URL of this page: https://medlineplus.gov/genetics/gene/alg1/

ALG1 gene

ALG1, chitobiosyldiphosphodolichol beta-mannosyltransferase
From Genetics Home Reference. Learn more

Normal Function

The ALG1 gene provides instructions for making an enzyme that is involved in a process called glycosylation. During this process, complex chains of sugar molecules (oligosaccharides) are attached to proteins and fats (lipids). Glycosylation modifies proteins so they can fully perform their functions and modifies lipids so they can help cells interact with each other. Oligosaccharides are made up of many sugar molecules that are attached to one another in a stepwise process, forming a complex chain. The enzyme produced from the ALG1 gene transfers a simple sugar called mannose to growing oligosaccharides at a particular step in the formation of the chain. Once the correct number of sugar molecules are linked together, the oligosaccharide is attached to a protein or lipid.

Health Conditions Related to Genetic Changes

ALG1-congenital disorder of glycosylation

At least 15 mutations in the ALG1 gene have been found to cause ALG1-congenital disorder of glycosylation (ALG1-CDG). This condition typically leads to intellectual disability, delayed development, weak muscle tone (hypotonia), and other signs and symptoms that affect many body systems. Mutations in the ALG1 gene result in the production of an abnormal enzyme with little activity. The poorly functioning enzyme cannot add mannose to sugar chains efficiently, and the resulting oligosaccharides are often incomplete. Although the short oligosaccharides can be transferred to proteins and lipids, the process is not as efficient as with the full-length oligosaccharide. The wide variety of signs and symptoms in ALG1-CDG are likely due to impaired glycosylation of proteins and lipids that are needed for normal function of many organs and tissues.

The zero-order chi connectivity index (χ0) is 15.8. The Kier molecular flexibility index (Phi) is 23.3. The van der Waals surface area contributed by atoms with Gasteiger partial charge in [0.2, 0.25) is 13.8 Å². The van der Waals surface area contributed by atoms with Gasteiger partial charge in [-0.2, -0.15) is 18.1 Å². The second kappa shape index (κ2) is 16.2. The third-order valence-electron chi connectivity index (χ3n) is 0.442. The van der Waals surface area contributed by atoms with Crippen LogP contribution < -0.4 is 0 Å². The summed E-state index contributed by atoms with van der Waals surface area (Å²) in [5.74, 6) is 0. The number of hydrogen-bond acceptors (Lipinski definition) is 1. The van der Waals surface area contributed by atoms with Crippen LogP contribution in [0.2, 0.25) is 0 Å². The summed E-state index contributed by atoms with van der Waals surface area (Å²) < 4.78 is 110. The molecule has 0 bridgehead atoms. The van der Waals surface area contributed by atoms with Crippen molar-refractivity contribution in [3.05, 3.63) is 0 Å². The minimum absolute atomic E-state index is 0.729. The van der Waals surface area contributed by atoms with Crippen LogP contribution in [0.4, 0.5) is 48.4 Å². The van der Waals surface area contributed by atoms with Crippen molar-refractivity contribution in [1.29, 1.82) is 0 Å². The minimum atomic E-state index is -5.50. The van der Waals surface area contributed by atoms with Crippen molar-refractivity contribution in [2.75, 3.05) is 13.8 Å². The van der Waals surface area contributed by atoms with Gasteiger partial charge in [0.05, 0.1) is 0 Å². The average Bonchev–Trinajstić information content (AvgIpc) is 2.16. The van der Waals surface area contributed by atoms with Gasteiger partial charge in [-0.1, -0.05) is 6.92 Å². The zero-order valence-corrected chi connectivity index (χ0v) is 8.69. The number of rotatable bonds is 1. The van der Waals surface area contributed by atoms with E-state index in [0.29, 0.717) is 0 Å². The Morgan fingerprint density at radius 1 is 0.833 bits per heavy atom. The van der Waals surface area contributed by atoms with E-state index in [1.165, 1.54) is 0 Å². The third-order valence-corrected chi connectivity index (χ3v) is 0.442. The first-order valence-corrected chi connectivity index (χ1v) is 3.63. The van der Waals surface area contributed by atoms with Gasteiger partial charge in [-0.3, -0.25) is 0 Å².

More About This Health Condition

Other Names for This Gene

  • asparagine-linked glycosylation 1 homolog (yeast, beta-1,4-mannosyltransferase)
  • asparagine-linked glycosylation 1, beta-1,4-mannosyltransferase homolog
  • asparagine-linked glycosylation protein 1 homolog
  • beta-1,4 mannosyltransferase
  • beta-1,4-mannosyltransferase
  • chitobiosyldiphosphodolichol beta-mannosyltransferase
  • GDP-Man:GlcNAc2-PP-dolichol mannosyltransferase
  • GDP-mannose-dolichol diphosphochitobiose mannosyltransferase
  • hMat-1
  • HMAT1
  • HMT-1
  • HMT1
  • mannosyltransferase-1
  • Mat-1
  • MT-1

Additional Information & Resources

Tests Listed in the Genetic Testing Registry

Scientific Articles on PubMed

Catalog of Genes and Diseases from OMIM

Research Resources

References

  • Dupré T, Vuillaumier-Barrot S, Chantret I, Sadou Yayé H, Le Bizec C, Afenjar A, Altuzarra C, Barnérias C, Burglen L, de Lonlay P, Feillet F, Napuri S, Seta N, Moore SE. Guanosine diphosphate-mannose:GlcNAc2-PP-dolichol mannosyltransferase deficiency (congenital disorders of glycosylation type Ik): five new patients and seven novel mutations. J Med Genet. 2010 Nov;47(11):729-35. doi: 10.1136/jmg.2009.072504. Epub 2010 Aug 2. Erratum in: J Med Genet. 2015 Mar;52(3):216. Yayé, H S [corrected to Sadou Yayé, H]. Citation on PubMed
  • Jaeken J, Lefeber D, Matthijs G. Clinical utility gene card for: ALG1 defective congenital disorder of glycosylation. Eur J Hum Genet. 2015 Oct;23(10). doi: 10.1038/ejhg.2015.9. Epub 2015 Feb 4. Citation on PubMed or Free article on PubMed Central
  • Morava E, Vodopiutz J, Lefeber DJ, Janecke AR, Schmidt WM, Lechner S, Item CB, Sykut-Cegielska J, Adamowicz M, Wierzba J, Zhang ZH, Mihalek I, Stockler S, Bodamer OA, Lehle L, Wevers RA. Defining the phenotype in congenital disorder of glycosylation due to ALG1 mutations. Pediatrics. 2012 Oct;130(4):e1034-9. doi: 10.1542/peds.2011-2711. Epub 2012 Sep 10. Citation on PubMed
From Genetics Home Reference

Genetics Home Reference has merged with MedlinePlus. Genetics Home Reference content now can be found in the "Genetics" section of MedlinePlus. Learn more

The resources on this site should not be used as a substitute for professional medical care or advice. Users with questions about a personal health condition should consult with a qualified healthcare professional.